Reserve Bank shocks with a 75 basis point interest rate increase

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Kganyago expressed concern about the inflationary impact of wage settlements that were consistently above expected inflation across the economy. Photo: Elizabeth Sejake
Kganyago expressed concern about the inflationary impact of wage settlements that were consistently above expected inflation across the economy. Photo: Elizabeth Sejake


The South African Reserve Bank has increased interest rates for the fifth time in a row on Thursday.

The bank hiked the repo rate above expectations by 0.75% to 5.5% due to increased risks of inflation and the economic outlook.

Headline consumer price inflation (CPI) increased above the median, reaching 13-year highs, as it surged to 7.4% in June.

Driven by high food, fuel and administered prices, CPI increased by 1.1% on a month-on-month basis.

READ: Another rate hike looming as a result of a weaker rand and higher inflation

Food and non-alcoholic beverages increased by 8.6% year on year, contributing 1.5 percentage points to the overall CPI number. Meanwhile, transport increased by 20% year on year in June, adding 2.7 percentage points to headline inflation.

Annual electricity price inflation was expected to reach 11% this year while food inflation was expected to rise to 7.4% in 2022 up from 6.6%. The bureau for economic research inflation’s expectation was elevated at 6% in the second quarter.

The Reserve Bank expects inflation to remain elevated above its target until the second quarter of 2023.

Reserve Bank governor Lesetja Kganyago said:

We have got to act to make sure that inflation expectations are not unanchored because when they are unanchored, bringing down inflation will then become a costly affair.

“You can rest assured that the Reserve Bank is determined to act on the rise in inflation that we have seen. We are cognisant of the risks going forward and we are prepared to act on those risks.

“We also hear the cries of South Africans about the rising prices and the inflation eroding their income, salaries and wages. We are determined as the Reserve Bank to protect the incomes of South Africans and the steps that we have taken so far to act against rising inflation demonstrate our determination to protect the incomes of South Africans.”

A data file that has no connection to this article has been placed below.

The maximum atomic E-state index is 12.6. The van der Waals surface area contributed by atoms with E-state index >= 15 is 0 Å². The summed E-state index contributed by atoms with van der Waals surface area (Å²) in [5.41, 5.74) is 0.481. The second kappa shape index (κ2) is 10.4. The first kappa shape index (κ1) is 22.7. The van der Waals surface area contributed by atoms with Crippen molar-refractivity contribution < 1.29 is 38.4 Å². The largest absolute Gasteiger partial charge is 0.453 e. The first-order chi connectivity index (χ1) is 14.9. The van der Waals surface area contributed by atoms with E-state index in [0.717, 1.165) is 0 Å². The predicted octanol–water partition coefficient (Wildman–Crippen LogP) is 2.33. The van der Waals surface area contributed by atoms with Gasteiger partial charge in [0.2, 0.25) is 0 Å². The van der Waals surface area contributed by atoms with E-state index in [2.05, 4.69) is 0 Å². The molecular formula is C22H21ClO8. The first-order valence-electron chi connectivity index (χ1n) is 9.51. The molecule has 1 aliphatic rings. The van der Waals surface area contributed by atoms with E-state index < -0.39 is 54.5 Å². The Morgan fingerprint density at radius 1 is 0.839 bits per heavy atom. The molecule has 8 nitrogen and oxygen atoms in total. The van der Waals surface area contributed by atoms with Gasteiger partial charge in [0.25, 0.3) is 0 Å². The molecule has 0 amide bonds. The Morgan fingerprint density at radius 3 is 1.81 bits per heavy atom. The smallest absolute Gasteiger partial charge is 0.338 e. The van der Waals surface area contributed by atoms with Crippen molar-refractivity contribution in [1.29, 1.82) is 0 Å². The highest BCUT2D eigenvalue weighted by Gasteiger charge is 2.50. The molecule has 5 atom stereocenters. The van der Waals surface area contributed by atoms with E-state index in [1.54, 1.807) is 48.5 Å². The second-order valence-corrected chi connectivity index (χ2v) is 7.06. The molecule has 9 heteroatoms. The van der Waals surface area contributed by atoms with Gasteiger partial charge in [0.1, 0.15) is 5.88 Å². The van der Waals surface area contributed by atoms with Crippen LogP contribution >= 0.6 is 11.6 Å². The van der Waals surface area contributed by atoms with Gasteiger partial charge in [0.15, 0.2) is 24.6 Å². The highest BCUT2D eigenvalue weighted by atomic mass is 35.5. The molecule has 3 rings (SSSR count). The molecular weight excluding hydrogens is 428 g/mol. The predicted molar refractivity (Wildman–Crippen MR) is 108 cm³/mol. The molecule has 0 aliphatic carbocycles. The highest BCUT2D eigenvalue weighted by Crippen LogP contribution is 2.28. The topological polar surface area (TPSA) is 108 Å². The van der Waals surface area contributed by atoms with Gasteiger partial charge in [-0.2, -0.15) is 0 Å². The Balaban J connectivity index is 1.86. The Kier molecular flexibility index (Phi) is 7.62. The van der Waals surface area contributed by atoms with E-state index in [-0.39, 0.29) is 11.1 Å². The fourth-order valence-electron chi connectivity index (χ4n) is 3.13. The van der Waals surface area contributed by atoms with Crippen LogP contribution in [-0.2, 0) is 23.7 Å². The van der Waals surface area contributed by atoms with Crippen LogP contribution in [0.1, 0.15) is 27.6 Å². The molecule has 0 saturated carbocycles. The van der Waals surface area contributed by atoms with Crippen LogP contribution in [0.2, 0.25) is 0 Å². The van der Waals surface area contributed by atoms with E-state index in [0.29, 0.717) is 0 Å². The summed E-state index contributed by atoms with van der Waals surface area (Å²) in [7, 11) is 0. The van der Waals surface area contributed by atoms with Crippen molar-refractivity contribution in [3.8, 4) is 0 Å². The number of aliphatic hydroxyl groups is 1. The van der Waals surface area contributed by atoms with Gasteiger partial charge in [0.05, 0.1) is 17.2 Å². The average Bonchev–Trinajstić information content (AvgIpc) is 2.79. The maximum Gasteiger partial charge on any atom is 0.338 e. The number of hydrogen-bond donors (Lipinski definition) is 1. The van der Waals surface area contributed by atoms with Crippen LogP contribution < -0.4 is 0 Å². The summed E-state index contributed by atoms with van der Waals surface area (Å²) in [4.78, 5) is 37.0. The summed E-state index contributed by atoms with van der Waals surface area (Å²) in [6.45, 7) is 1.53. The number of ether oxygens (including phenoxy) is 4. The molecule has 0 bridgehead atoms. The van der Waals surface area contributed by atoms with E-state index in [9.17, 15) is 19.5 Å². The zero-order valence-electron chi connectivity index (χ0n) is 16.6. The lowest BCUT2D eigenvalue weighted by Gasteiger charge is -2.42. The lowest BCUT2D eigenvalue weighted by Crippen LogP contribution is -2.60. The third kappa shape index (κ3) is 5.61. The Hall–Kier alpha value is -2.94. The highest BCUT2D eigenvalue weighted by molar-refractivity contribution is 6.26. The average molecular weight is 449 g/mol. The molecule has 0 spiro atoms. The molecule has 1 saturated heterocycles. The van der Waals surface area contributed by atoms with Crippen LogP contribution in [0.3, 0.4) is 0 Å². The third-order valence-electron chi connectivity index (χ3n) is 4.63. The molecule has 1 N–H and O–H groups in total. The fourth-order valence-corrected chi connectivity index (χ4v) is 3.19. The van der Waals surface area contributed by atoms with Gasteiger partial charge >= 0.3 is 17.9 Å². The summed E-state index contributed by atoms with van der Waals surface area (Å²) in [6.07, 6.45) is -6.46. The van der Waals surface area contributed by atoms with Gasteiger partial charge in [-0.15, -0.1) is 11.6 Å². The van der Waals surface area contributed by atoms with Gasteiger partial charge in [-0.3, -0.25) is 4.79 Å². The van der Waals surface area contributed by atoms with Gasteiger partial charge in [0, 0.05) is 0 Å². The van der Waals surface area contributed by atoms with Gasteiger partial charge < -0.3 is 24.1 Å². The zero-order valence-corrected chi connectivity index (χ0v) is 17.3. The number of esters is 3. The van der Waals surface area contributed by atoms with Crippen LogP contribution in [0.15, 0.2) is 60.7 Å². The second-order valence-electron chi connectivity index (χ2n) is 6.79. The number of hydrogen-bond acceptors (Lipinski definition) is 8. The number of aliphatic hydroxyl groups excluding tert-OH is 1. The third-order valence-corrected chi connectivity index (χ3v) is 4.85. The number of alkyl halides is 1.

FNB CEO Jacques Celliers said the Reserve Bank’s monetary policy committee’s stance was in line with longer-term trends.

“Consumers and borrowers should, however, be aware that further rate hikes by the central bank are a possibility in the coming months. We also expect upward consumer price pressures to remain in place for several months,” he explained.

The forecast for core inflation was higher at 4.3% in 2022 and was expected to rise to 5.6% in 2023. Core inflation excludes food, fuel and administered price inflation.

FNB chief economist Mamello Matikinca said the Monetary Policy Committee (MPC) was concerned about second-round effects from supply-side pressures, which would drive core inflation higher.

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“Furthermore, the aggressive lift in interest rates in the US has implications for the interest rate differential between South Africa and the US, the narrowing which makes the country’s assets less attractive.

However, recession fears are growing as the aggressive tightening in global financial conditions has exacerbated the impact of resurgent waves of Covid-19 (specifically in China), supply chain disruptions, and the Russia-Ukraine conflict on the momentum of global growth.”

Kganyago expressed concern about the inflationary impact of wage settlements that were consistently above expected inflation across the economy. This followed Eskom’s 7% wage settlement, among others.

“That tells you that you’re having generalised increases across the economy and it could lead to a wage price spiral, which is going to take even more drastic policy measures from a monetary policy perspective to deal with inflation and we shouldn't’t do that.”

The MPC upwardly revised domestic economic growth projections from 1.7% to 2%, but for the second quarter of 2022 was expected to have contracted by 1.1%. In the third and fourth quarters, the MPC expects the economy to expand by only 0.7% and 0.4%, respectively, due to load shedding, among other things.

“We are primarily targeting inflation and we stabilise growth around trends. We always have to adjust policy to make sure that we don’t deviate too far from the trend, but our primary responsibility is price stability. He said:

It is to the extent that we are stuck as we have a weak or contracting economy and inflation is rising.

This is what economists call stagflation.

We have to deal with inflation because failure to do so at this point would mean it is going to be costlier to make the adjustments in the future, which might actually choke growth even further if we don’t act timeously. Unfortunately, that’s what many central banks are faced with at the moment.”

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